(Fishing) Luggers were one of the largest beach-launched fishing vessels between around 1839 to the 1940s. They were up to 55 feet long, with three masts and a crew of up to eight. In terms of size compared to the town's fishing fleet today, they were half as long again. In 1854 there were 23 luggers registered in the town. Most luggers spent almost all of the year away from town, hence not as prominent in recollections as the smaller fishing fleet. The luggers prompted the creation of their own business' with the owners becoming very rich men, able to risk the equipping of the vessels for long voyagers against the returns from selling the catch. In terms of number of owners, in 1861 approximately half the fleet was owned by just two families.
The luggers sailed from Hastings in early January, working their way west along the Channel in search of mackerel, ending up off Lands End in the spring. They returned to Hastings in the early summer and sometimes fished the local coast for a while, again for mackerel. Then they heaved up the beach for a refit and to change their mackerel gear for the herring nets. About mid-August the luggers ‘fleeted off (went afloat) again and sailed north down the east coast (north was always ‘down’ to fishermen; in the Channel, ‘down’ is towards Folkestone). The boats might have to go as far as southern Scotland before meeting the first herring shoals, when they turned round and gradually worked their way south again, arriving back in Hastings just before Christmas. The crews would then have a brief holiday and change the fishing gear over again, ready for the start of the next ‘mackerel voyage’ (the mackerel and herring seasons were called ‘voyages’; luggers going a long way from home were on ‘foreign voyages’; smaller boats catching fish off the local coast were on ‘home voyages’). On their foreign voyages the luggers based themselves at ports such as Plymouth, Portsmouth, Lowestoft and Scarborough, where they landed their catches.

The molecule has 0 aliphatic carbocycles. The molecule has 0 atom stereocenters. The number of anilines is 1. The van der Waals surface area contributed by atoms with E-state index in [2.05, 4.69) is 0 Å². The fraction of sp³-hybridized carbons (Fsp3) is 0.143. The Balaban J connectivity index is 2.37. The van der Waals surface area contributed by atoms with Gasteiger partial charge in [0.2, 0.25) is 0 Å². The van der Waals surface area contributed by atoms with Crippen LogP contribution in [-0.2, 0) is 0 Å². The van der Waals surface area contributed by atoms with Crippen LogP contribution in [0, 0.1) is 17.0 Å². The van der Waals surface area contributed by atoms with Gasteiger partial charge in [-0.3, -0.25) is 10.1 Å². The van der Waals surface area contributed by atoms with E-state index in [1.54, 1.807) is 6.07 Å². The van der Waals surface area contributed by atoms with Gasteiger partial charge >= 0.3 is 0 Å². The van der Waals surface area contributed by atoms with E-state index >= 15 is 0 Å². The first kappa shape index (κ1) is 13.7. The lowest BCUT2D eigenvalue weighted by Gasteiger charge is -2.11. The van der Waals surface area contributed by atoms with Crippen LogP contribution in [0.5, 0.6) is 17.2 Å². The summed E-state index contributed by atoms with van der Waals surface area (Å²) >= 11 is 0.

References & Notes
- HBC Archive
- Hastings Fish